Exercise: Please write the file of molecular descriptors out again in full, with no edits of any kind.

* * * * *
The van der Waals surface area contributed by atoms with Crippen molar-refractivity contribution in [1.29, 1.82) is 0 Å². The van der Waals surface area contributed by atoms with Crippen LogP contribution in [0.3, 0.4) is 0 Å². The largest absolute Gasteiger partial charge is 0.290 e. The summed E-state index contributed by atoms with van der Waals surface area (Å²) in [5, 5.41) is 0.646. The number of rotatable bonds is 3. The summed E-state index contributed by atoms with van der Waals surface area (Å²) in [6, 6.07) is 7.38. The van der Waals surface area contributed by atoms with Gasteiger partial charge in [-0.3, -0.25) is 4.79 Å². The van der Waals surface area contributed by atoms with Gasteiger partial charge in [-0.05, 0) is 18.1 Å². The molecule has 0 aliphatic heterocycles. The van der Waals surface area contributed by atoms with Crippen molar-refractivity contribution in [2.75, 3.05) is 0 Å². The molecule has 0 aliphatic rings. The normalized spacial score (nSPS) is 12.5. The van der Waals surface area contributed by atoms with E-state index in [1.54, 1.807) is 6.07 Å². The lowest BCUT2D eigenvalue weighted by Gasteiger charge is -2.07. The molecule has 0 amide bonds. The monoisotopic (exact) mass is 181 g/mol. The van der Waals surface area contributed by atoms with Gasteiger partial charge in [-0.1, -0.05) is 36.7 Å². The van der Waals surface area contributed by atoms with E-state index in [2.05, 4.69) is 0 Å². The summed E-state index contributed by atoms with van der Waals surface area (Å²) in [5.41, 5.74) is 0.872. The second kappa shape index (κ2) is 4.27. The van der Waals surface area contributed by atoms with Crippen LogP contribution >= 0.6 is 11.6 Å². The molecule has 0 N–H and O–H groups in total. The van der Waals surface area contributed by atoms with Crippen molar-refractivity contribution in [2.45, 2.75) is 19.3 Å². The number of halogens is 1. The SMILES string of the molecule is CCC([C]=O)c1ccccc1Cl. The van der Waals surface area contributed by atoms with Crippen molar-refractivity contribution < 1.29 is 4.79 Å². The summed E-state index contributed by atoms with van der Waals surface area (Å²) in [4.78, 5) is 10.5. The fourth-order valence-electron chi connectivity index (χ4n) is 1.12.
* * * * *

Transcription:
The van der Waals surface area contributed by atoms with Crippen molar-refractivity contribution in [1.29, 1.82) is 0 Å². The van der Waals surface area contributed by atoms with Crippen LogP contribution in [0.3, 0.4) is 0 Å². The largest absolute Gasteiger partial charge is 0.290 e. The summed E-state index contributed by atoms with van der Waals surface area (Å²) in [5, 5.41) is 0.646. The number of rotatable bonds is 3. The summed E-state index contributed by atoms with van der Waals surface area (Å²) in [6, 6.07) is 7.38. The van der Waals surface area contributed by atoms with Gasteiger partial charge in [-0.3, -0.25) is 4.79 Å². The van der Waals surface area contributed by atoms with Gasteiger partial charge in [-0.05, 0) is 18.1 Å². The molecule has 0 aliphatic heterocycles. The van der Waals surface area contributed by atoms with Crippen molar-refractivity contribution in [2.75, 3.05) is 0 Å². The molecule has 0 aliphatic rings. The normalized spacial score (nSPS) is 12.5. The van der Waals surface area contributed by atoms with E-state index in [1.54, 1.807) is 6.07 Å². The lowest BCUT2D eigenvalue weighted by Gasteiger charge is -2.07. The molecule has 0 amide bonds. The monoisotopic (exact) mass is 181 g/mol. The van der Waals surface area contributed by atoms with Gasteiger partial charge in [-0.1, -0.05) is 36.7 Å². The van der Waals surface area contributed by atoms with E-state index in [2.05, 4.69) is 0 Å². The summed E-state index contributed by atoms with van der Waals surface area (Å²) in [5.41, 5.74) is 0.872. The second kappa shape index (κ2) is 4.27. The van der Waals surface area contributed by atoms with Crippen LogP contribution >= 0.6 is 11.6 Å². The molecule has 0 N–H and O–H groups in total. The van der Waals surface area contributed by atoms with Crippen molar-refractivity contribution in [2.45, 2.75) is 19.3 Å². The number of halogens is 1. The SMILES string of the molecule is CCC([C]=O)c1ccccc1Cl. The van der Waals surface area contributed by atoms with Crippen molar-refractivity contribution < 1.29 is 4.79 Å². The summed E-state index contributed by atoms with van der Waals surface area (Å²) in [4.78, 5) is 10.5. The fourth-order valence-electron chi connectivity index (χ4n) is 1.12.